Date of Degree

2-2019

Document Type

Dissertation

Degree Name

Ph.D.

Program

Psychology

Advisor

Tracy Dennis

Committee Members

Douglas Mennin

Jill Grose-Fifer

Mariann Weierich

Subject Categories

Cognitive Neuroscience

Keywords

Anxiety, AB, ABMT, ERPs, temporal dynamics, individual differences

Abstract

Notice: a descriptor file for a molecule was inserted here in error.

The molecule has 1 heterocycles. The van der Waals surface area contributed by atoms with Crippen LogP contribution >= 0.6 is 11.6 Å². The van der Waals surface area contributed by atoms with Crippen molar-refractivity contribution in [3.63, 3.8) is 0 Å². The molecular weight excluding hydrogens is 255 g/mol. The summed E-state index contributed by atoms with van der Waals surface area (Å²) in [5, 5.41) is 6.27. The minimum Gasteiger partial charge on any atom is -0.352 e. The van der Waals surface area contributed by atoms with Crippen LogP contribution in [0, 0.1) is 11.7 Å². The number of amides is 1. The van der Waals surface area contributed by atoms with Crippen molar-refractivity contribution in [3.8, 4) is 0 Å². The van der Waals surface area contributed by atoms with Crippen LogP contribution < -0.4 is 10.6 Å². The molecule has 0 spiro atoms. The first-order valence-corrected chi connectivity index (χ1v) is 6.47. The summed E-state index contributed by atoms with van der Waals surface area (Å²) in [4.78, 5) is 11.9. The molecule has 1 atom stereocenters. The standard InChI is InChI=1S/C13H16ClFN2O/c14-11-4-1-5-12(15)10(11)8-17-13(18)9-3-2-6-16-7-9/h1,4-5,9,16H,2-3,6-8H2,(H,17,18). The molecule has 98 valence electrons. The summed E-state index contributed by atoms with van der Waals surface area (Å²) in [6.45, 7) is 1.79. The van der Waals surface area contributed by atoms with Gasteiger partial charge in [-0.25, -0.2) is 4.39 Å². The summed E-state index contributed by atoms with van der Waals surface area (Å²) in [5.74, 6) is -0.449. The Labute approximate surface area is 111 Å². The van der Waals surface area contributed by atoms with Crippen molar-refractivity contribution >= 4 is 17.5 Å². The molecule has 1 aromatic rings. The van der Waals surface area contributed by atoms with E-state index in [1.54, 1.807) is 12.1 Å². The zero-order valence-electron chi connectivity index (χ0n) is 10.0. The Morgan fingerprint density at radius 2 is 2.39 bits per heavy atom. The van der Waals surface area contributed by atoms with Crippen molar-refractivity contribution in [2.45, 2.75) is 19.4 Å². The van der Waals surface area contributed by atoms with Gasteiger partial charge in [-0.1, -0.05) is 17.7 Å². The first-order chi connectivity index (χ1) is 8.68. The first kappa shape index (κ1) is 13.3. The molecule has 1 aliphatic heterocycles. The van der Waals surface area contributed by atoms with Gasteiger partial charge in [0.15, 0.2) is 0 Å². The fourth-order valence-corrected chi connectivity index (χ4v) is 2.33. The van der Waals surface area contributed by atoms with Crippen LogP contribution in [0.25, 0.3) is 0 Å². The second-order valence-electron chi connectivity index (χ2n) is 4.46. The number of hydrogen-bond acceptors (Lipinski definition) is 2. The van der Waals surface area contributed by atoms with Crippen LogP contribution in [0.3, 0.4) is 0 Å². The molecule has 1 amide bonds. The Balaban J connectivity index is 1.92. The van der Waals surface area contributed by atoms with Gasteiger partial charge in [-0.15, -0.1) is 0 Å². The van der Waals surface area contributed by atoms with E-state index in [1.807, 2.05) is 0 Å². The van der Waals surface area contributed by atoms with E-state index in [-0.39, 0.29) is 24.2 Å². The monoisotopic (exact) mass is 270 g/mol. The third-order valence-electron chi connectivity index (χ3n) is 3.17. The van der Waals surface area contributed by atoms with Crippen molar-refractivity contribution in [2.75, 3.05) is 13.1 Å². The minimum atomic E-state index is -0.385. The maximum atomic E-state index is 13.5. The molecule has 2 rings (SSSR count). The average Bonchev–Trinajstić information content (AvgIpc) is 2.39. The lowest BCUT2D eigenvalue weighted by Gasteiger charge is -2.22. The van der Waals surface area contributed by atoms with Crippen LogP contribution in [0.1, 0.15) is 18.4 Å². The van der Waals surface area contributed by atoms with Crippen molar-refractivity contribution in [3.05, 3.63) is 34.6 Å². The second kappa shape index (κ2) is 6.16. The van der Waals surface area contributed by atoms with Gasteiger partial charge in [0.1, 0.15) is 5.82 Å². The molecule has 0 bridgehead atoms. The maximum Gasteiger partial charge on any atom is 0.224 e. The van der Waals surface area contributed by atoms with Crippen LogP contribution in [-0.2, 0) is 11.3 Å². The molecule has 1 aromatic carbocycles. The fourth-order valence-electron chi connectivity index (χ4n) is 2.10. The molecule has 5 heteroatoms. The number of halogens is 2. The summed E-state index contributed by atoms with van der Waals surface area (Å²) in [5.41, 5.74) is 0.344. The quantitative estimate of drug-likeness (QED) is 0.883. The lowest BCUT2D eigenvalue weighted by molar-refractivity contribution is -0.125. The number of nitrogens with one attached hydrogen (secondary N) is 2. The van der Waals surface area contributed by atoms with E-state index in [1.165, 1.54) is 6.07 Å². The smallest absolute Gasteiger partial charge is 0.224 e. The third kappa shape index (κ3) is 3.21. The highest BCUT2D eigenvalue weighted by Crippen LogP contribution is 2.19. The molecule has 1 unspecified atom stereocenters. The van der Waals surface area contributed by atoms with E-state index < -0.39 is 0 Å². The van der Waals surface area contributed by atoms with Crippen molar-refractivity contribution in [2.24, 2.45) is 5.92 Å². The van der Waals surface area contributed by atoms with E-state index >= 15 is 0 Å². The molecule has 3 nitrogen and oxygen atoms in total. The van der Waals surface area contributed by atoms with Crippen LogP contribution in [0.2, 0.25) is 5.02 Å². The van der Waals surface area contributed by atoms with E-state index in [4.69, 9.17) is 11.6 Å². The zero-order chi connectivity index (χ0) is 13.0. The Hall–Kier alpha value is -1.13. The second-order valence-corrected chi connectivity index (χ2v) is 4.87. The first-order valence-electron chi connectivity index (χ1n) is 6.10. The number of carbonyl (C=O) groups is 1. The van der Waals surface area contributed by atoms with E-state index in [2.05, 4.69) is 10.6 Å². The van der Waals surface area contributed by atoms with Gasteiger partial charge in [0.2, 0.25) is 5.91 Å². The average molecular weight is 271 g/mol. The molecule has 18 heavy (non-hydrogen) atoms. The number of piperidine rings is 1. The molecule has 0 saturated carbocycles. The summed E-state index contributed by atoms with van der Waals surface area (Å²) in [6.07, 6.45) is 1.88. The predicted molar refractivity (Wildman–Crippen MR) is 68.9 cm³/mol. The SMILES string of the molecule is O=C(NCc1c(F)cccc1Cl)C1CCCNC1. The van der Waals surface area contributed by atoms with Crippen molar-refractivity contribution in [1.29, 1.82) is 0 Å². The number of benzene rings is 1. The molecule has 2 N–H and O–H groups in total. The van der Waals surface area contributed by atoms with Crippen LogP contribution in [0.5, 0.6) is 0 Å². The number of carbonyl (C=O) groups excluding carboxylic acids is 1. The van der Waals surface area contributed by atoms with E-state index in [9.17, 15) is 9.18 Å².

Anxiety disorders will affect an estimated one in three Americans, significantly impacting emotional health and quality of life. High personal and economic costs make research on the etiology, maintenance, and treatment of anxiety a crucial public health goal. Selective and exaggerated attention towards threat, termed attention bias (AB), has been identified as a core behavioral and neurocognitive mechanism in anxiety. A novel treatment, attention bias modification training (ABMT), targets AB and aims to ameliorate anxiety. Rarely acknowledged, however, are the challenges in the conceptualization and measurement of AB. First, associations between anxiety and AB in anxious populations have been increasingly inconsistent. Second, traditional measurement relies on mean reaction times providing a static snapshot of attention. This ignores temporal variability in AB that may more accurately represent the dynamic nature of AB in anxiety and be a more informative measure of treatment-relevant individual differences. The goal of this study was to use innovative methods to identify pre-training individual differences that predict ABMT response. To do so, the current dissertation used temporally-sensitive behavioral (trial-level reaction times) and neurocognitive (event-related potentials; ERPs) metrics to measure AB in a clinically-anxious sample (N = 93) within the context of a larger ABMT randomized clinical trial (RCT). AB was assessed while EEG was simultaneously recorded in addition to anxiety and stress reactivity before and after one month of either ABMT or placebo training (PT). Furthermore, we measured training performance to track gains or losses during ABMT or PT. We hypothesized that ABMT would reduce AB and anxiety-related outcomes relative to PT and that pre-training individual differences in temporally-sensitive metrics would predict ABMT outcomes above and beyond traditional AB. Overall, we found that contrary to predictions, ABMT and PT both led to improvements in training performance and stress reactivity. Consistent with predictions, individual differences in ERPs and TL-BS measured prior to training moderated the relationship between ABMT and clinical outcomes. Mean AB scores did not. Greater AB variability resulted in ABMT performance gains whereas an increase in AB resulted in higher anxiety following ABMT. In addition, larger pre-training P1 amplitudes (an ERP reflecting visual attention to threat) resulted in higher anxiety post-ABMT and an increase in N2 amplitudes (an ERP indexing cognitive control) was associated with lower post-ABMT anxiety but higher stress reactivity. Thus, results show that novel AB metrics revealed pre-training differences that were associated with better ABMT training performance and reduced anxiety. Current findings have the potential to advance the development of conceptually-sound behavioral and neurocognitive measures of AB. Such results can aid in the improvement of ABMT efficacy by identifying individual differences that predict for whom attention modification may be most beneficial. Implications for expanding measurement of AB and personalization of ABMT are discussed.

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